Monday, December 5, 2016

Marcel Schwob preaches the Book of Monelle - the green girl led her by the hand to an unknown liberty

A week of writing about short books chosen as if at random, but no, all following some long-running Wuthering Expectations theme, I believe that is what I have in front of me this week.

First up is The Book of Monelle (1894) by French oddball Marcel Schwob, in the Kit Schluter* translation from Wakefield Press, a book beloved by Symbolists, Dadaists, Surrealists, in general by artists with sympathy for conceptual art.

Monelle is Schwob’s Beatrice, a muse and a saint, apparently the patron saint of conceptual art:

And to imagine new art you must break its forebears.  And thus new art seems a sort of iconoclasm.

For all construction is made of debris, and nothing is new in this world but forms.

But you must destroy the forms. (7)

Monelle is the apostle of Modernism.  The above is from the first part of the book, “The Words of Monelle,” which per the novel’s title is a Biblical parody:

Monelle found me in the plain where I was wandering and took me by the hand.

“Do not be surprised,” she said.  “It is I, and it is not I”…

And Monelle said again: I shall speak to you of young prostitutes, and you shall know the beginning.  (3)

Then she reveals the prophecy of Modernist conceptual art to her true believers.

The last part of the book returns to the religious aspect of Monelle.  It is something like Dante’s New Life merging into Paradiso.  Monelle dies but is resurrected etc.  I am skeptical about this section.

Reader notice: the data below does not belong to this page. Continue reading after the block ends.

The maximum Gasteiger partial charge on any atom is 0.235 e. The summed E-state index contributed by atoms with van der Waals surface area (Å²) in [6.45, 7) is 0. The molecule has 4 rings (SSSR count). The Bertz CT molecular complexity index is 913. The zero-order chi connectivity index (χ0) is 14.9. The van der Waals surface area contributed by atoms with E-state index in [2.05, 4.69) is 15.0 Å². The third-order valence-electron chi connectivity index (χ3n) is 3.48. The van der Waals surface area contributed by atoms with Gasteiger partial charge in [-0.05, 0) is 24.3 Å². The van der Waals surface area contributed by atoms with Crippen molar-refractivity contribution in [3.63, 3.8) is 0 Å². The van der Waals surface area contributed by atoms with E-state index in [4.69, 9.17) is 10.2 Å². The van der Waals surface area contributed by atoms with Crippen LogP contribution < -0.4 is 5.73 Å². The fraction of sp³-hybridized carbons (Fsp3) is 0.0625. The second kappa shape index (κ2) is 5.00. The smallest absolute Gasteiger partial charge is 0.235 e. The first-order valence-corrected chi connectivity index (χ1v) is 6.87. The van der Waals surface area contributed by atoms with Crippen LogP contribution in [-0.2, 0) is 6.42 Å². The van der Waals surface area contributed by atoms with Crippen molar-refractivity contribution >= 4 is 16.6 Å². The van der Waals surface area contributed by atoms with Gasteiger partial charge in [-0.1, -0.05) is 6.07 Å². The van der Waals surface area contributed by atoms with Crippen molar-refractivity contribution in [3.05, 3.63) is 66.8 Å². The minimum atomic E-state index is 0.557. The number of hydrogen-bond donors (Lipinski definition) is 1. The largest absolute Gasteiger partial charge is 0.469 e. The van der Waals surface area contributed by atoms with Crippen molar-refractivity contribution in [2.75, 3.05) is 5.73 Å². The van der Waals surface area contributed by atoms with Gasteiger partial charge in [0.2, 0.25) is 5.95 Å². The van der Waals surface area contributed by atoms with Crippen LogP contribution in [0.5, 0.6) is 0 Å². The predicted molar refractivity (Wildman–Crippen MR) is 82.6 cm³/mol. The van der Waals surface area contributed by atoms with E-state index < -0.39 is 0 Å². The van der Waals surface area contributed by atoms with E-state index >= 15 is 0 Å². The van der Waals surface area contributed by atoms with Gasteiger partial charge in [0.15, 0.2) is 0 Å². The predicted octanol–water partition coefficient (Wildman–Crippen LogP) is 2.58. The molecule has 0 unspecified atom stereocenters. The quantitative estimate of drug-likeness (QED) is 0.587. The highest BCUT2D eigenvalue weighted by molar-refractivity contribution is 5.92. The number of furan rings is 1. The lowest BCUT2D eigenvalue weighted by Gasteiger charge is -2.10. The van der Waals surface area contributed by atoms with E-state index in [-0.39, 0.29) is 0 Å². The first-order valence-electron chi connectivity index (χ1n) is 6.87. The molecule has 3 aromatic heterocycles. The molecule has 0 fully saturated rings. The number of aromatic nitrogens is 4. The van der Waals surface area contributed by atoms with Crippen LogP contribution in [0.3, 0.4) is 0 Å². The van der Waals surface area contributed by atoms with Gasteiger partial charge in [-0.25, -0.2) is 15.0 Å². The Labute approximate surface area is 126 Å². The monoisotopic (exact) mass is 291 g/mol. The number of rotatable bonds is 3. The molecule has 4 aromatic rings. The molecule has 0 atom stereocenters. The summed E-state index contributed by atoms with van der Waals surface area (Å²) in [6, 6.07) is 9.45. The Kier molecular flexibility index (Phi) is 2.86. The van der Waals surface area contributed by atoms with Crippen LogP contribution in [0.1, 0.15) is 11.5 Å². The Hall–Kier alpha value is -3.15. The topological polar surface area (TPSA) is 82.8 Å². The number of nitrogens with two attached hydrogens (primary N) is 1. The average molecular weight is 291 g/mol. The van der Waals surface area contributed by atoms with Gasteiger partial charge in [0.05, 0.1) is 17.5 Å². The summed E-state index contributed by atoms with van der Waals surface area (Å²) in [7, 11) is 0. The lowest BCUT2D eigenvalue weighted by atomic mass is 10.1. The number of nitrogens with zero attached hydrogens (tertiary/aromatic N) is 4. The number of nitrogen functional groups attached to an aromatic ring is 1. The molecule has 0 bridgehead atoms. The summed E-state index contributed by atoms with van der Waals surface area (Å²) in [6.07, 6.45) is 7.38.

The middle of the book, though, is amazing.  “The Sisters of Monelle.”  It is a series of fairy tales and parodies of fairy tales, mostly with characters whose lives are ruined, or perhaps saved, by believing in fairy tales.   Poor Ilsée, in “The Fated,” spends her life waiting for what she sees in her mirror.  It comes, eventually.  Poor Bargette, in “The Disappointed,” hitches a ride to the south of France on a barge, where she thinks she’ll find the South Seas – turtles, coconuts – even though the practical couple who operate the barge keep insisting that “’there’s going to be a bit of sun, but really, that’s all’” (35).

One girl wants to be Cinderella, another wants to be Bluebeard’s wife (“’This is going to hurt!’”).  Another, Morgane, has read about the mirror in Snow White, and also the mirror in Ilsée’s story.  She goes on a quest for her own magic mirror:

And further on is an underground city of black men who go unvisited by their gods, except in sleep.  They eat hemp fibers, and cover their faces with chalk.  And those who intoxicate themselves at night with hemp slit the necks of those who sleep, that they be sent to the nocturnal divinities.  Morgane was terrified of them.  (61)

Me, too!  Schwob’s fairy tales are on the scary side.

She opened the door and held her arm out into the night.  Just as Bûchette had once led her to the homes of man, the green girl led her by the hand to an unknown liberty.  (41)

The sublime, as readers of Wuthering Expectations well know, is the mixture of beauty and fear.

*  A good interview with the translator at 3:AM Magazine; another at The Paris Review.

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